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Review: The Bad Guys (2022)

The Bad Guys (2022)

Directed by: Pierre Perifel

Premise: An animated film. In a city inhabited by human begins and anthropomorphic animals, a crew of criminals are caught mid-burglary. Instead of going to prison, the team opts to reform from bad guys into good guys.

What Works: The Bad Guys is a DreamWorks Animation production and the studio’s output has a distinct look seen in Shrek and Kung-Fu Panda. The Bad Guys is distinguished by its unique visual style. The animation has a distinct visual texture and the filmmakers borrow elements from other techniques, including manga, and synthesize them into a single coherent style. The film unfolds with high energy and a fast and sometimes frantic speed and it’s consistently funny. But The Bad Guys works primarily as a story of a group of friends. The movie and the troupe of thieves are led by Wolf (voice of Sam Rockwell), a criminal canine who wants to go straight and tells his friends that their new image is just a diversion for the next job. Wolf’s cohorts are reluctant, especially Snake (voice of Mark Maron), who doubles down on his villainy but is really afraid of losing his friends. The relationship between Wolf and Snake gives The Bad Guys emotional stakes and the film manages to do something complex within the framework of an animated family film. The story dramatizes nuanced ideas about who we are, the capacity of individuals to change, and the way stereotypes can be misleading.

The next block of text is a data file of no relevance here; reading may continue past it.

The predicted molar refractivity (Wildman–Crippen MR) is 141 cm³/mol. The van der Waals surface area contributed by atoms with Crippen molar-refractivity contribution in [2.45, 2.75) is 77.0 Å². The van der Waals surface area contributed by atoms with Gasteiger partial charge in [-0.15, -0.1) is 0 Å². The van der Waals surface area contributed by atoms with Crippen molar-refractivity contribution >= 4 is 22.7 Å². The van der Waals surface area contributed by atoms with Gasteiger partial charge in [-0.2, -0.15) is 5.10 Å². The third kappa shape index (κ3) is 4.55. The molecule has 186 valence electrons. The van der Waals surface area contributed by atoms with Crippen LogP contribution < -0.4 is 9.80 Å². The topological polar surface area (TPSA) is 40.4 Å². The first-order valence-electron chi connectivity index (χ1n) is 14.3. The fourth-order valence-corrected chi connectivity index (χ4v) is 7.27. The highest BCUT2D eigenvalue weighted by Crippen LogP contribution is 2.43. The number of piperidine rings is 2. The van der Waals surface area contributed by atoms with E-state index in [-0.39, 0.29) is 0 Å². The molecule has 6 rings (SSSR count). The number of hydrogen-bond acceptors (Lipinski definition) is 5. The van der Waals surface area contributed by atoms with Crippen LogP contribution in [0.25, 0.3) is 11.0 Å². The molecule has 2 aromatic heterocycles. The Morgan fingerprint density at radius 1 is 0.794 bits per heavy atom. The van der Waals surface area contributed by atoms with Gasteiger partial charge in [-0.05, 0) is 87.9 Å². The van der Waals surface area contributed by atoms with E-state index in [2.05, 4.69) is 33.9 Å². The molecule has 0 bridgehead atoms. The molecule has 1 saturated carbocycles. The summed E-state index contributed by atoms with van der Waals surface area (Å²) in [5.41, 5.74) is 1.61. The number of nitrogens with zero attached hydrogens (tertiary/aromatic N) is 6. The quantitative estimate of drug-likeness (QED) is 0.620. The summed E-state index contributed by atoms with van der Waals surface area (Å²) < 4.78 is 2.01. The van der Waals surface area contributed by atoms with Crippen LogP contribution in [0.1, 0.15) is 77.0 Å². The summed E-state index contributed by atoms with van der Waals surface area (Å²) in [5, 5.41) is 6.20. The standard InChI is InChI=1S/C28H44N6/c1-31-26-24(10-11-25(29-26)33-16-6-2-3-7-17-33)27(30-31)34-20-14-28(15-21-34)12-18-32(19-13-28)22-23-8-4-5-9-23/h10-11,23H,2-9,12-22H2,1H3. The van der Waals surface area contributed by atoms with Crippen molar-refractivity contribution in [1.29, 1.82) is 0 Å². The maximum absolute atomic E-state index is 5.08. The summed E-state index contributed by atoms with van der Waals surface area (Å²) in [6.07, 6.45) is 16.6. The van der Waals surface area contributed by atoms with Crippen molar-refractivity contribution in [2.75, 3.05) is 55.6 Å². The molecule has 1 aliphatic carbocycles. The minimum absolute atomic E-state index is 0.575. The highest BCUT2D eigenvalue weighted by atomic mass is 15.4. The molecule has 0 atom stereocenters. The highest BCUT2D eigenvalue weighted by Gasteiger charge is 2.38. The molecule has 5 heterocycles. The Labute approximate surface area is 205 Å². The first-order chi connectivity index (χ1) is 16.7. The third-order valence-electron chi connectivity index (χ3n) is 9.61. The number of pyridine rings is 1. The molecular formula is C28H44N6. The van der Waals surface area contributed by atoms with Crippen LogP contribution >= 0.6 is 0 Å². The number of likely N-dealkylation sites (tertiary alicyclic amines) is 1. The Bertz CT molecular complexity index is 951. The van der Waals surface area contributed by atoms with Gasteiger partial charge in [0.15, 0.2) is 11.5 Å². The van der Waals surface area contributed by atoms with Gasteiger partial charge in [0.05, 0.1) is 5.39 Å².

What Doesn’t: The filmmakers undercut the storytelling in the end. The relationship between Wolf and Snake reaches a crisis point but the moviemakers take an easy way out that cheapens the personal conflict. The world of The Bad Guys is not well considered. The film takes place in a city that’s mostly inhabited by human beings and appears normal but all the main characters are talking animals. Meanwhile, the film is also filled with other animals that are not anthropomorphized including some animals that are the same species as the speaking characters. Unlike Zootopia or BoJack Horseman, there’s no internal logic to the story world and it comes across as lazy writing. The humor of The Bad Guys is consistently funny but the filmmakers rely a lot on flatulence jokes. A running gag usually reoccurs in a way that becomes absurd but the fart jokes of The Bad Guys are just repetitive.

Bottom Line: The Bad Guys is a mostly average but satisfying animated feature. The movie is made with enough humor and energy to compensate for its narrative shortcomings. 

Episode: #900 (May 8, 2022)